International book fair carries onward

Adam Burkhart

Under a tight budget, the annual San Diego City College International Book Fair will carry on this year Oct. 1 through 6 with limited sponsorship from the Associated Student Government.

The book fair is operating on a much smaller budget than it has in the past, which impelled book fair director, professor Virginia Escalante to try some more imaginative strategies to secure those funds.

“We did the Macy’s thing, shop for a cause,” Escalante said, explaining that they sold $5 coupons for sale at Macy’s in exchange for the price of the coupon.

“How desperate can you get?” Escalante said.

The ASG approved a $1,000 sponsorship of the book fair at their meeting Sept. 14, which was $2,000 less than the fair’s organizers had requested.

Senate Vice President Stephen Faille motioned to reduce the amount of the sponsorship because ASG had previously given $1,000 toward the fair last semester.

Faille cited the event’s popularity among students as a reason to continue to provide sponsorship, but added, “I think it’s really important that we monitor our spending and what we commit to.”

“I think it’s very reasonable,” Escalante said before the ASG. “The demand is great; the resources are limited.”

The City College Foundation periodically provides funding to the fair, but not this year.

“We’re now in an alternating pattern with the City College Foundation,” Escalante said. “Every other year they’ll fund the book fair and in the meantime they’ll fund another program that may not have had support before (in) an attempt to make the distribution of limited resources equitable.”

Escalante said that the American Federation of Teachers union, which also sponsors the event, had to reduce it’s contribution to $1,000 from a previous $5,000 because of the recession and the need to share resources.

In the past, the fair has drawn authors from outside California to lecture and answer questions from attendees. A popular favorite, according to Escalante, was Luis Rodriguez, author of “Always Running: La Vida Loca, Gang Days in L.A.”

“We had 500 people squeezed in (the Saville Theatre),” for Rodriguez’s appearance, Escalante recalled. “People were angry out in the lobby. We had a near riot because people were saying ‘We came to see Luis Rodriguez and you won’t let us in,’” she said.

This year because the fair’s organizers cannot afford to accommodate nationally recognized authors from out of state the focus will be on authors from Southern California and San Diego.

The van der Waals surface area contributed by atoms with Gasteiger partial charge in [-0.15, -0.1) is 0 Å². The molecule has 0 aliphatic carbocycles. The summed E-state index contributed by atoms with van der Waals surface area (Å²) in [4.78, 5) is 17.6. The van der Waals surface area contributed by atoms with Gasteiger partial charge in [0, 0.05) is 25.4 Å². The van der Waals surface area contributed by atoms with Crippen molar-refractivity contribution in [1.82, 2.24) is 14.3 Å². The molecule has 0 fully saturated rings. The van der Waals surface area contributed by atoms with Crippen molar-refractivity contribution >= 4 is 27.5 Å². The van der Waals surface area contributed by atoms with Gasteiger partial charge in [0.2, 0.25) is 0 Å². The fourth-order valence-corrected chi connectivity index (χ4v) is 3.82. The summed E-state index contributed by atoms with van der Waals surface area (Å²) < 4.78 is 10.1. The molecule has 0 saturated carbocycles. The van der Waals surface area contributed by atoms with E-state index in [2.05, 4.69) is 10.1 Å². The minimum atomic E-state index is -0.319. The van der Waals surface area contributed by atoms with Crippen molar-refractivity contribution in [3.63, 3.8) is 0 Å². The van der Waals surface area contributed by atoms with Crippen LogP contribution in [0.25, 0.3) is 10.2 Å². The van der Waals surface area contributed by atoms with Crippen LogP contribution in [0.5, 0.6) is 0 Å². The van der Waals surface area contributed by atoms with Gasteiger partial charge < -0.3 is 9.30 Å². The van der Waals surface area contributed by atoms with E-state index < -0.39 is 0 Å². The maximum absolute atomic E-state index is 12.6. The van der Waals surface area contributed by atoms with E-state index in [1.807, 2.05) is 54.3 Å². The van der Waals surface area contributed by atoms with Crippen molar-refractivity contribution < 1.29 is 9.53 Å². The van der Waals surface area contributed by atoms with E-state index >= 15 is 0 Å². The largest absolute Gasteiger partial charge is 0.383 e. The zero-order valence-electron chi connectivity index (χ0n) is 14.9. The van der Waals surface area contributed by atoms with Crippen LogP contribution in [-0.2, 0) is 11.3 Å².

The fair, named “We read banned books,” coincides with National Banned Books Week.

According to Escalante, three of the authors who will make appearances have written books that were subject to Arizona’s House Bill 2281, legislation which resulted in the elimination of Mexican American Studies programs in the Tucson Unified School District and the removal of many books from classrooms.

According to the wording of HB 2281, school districts in Arizona are prohibited from implementing programs of instruction that advocate the overthrow of the U.S. government, promote racial or class resentment, or that emphasize students’ ethnicity rather than their individuality.

A screening of “Precious Knowledge,” a film depicting the prohibition of ethnic studies and book banning events in Arizona will also take place.

Books by Chicano authors will be read aloud by City faculty.  Books that Escalante said fill in a chapter of history of the American Southwest.

“Chicano authors are part of the literary canon in our nation,” Escalante said. “They are American authors too. And so they are significant voices that need to be heard in our curriculum.”

The event will offer discounted books, some of which are used by professors in English, Chicano Studies and basic skills classes on campus.

Works by City student and artist Socrates Medina will also be featured at the event.

“We may be operating on gas fumes, but we’re going to have a decent program,” Escalante said.

All events are free and open to the public.

Anyone who would like to donate to the fair can do so by writing a check to the City College Foundation and indicating that it go to the San Diego City College International Book Fair.

Faculty can donate by having a specified amount deducted from their paycheck each month. Also, if a faculty member makes a monthly donation to the AFT’s Committee on Political Action, the AFT will make a one-time donation to a charity or program of the member’s choosing, including the fair. The single donation made by AFT will be for double the amount of the monthly donation to COPE.

For a complete list of features authors, speakers and a complete book fair schedule visit www.sdcitybookfair.com.